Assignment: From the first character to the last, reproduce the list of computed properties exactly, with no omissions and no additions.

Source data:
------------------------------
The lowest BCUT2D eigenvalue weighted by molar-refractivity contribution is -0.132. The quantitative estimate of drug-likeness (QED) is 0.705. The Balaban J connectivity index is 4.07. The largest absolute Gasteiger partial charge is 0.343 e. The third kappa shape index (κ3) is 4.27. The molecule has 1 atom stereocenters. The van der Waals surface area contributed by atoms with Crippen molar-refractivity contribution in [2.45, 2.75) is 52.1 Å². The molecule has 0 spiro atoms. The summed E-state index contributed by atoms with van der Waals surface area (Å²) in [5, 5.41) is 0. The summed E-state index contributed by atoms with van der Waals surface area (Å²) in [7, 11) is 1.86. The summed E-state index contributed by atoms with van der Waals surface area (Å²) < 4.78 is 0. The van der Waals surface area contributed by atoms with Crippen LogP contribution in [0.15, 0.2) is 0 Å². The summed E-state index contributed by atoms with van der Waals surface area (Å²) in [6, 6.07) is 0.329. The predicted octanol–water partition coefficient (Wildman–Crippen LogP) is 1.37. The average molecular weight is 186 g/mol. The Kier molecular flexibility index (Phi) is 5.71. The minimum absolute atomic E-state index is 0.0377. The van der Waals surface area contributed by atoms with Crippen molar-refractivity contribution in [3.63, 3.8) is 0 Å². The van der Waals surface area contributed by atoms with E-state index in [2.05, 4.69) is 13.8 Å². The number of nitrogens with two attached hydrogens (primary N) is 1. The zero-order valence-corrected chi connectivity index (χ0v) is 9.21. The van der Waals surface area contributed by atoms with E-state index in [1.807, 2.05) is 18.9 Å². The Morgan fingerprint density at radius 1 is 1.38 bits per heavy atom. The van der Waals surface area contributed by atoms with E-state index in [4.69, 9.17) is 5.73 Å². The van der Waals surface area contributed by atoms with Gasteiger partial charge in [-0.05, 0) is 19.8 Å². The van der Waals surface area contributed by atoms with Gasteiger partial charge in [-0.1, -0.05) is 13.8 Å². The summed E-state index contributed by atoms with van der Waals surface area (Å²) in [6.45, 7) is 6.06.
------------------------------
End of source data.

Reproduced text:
The lowest BCUT2D eigenvalue weighted by molar-refractivity contribution is -0.132. The quantitative estimate of drug-likeness (QED) is 0.705. The Balaban J connectivity index is 4.07. The largest absolute Gasteiger partial charge is 0.343 e. The third kappa shape index (κ3) is 4.27. The molecule has 1 atom stereocenters. The van der Waals surface area contributed by atoms with Crippen molar-refractivity contribution in [2.45, 2.75) is 52.1 Å². The molecule has 0 spiro atoms. The summed E-state index contributed by atoms with van der Waals surface area (Å²) in [5, 5.41) is 0. The summed E-state index contributed by atoms with van der Waals surface area (Å²) in [7, 11) is 1.86. The summed E-state index contributed by atoms with van der Waals surface area (Å²) < 4.78 is 0. The van der Waals surface area contributed by atoms with Crippen LogP contribution in [0.15, 0.2) is 0 Å². The summed E-state index contributed by atoms with van der Waals surface area (Å²) in [6, 6.07) is 0.329. The predicted octanol–water partition coefficient (Wildman–Crippen LogP) is 1.37. The average molecular weight is 186 g/mol. The Kier molecular flexibility index (Phi) is 5.71. The minimum absolute atomic E-state index is 0.0377. The van der Waals surface area contributed by atoms with Crippen molar-refractivity contribution in [3.63, 3.8) is 0 Å². The van der Waals surface area contributed by atoms with E-state index in [2.05, 4.69) is 13.8 Å². The number of nitrogens with two attached hydrogens (primary N) is 1. The zero-order valence-corrected chi connectivity index (χ0v) is 9.21. The van der Waals surface area contributed by atoms with E-state index in [1.807, 2.05) is 18.9 Å². The Morgan fingerprint density at radius 1 is 1.38 bits per heavy atom. The van der Waals surface area contributed by atoms with E-state index in [4.69, 9.17) is 5.73 Å². The van der Waals surface area contributed by atoms with Gasteiger partial charge in [-0.05, 0) is 19.8 Å². The van der Waals surface area contributed by atoms with Gasteiger partial charge in [-0.1, -0.05) is 13.8 Å². The summed E-state index contributed by atoms with van der Waals surface area (Å²) in [6.45, 7) is 6.06.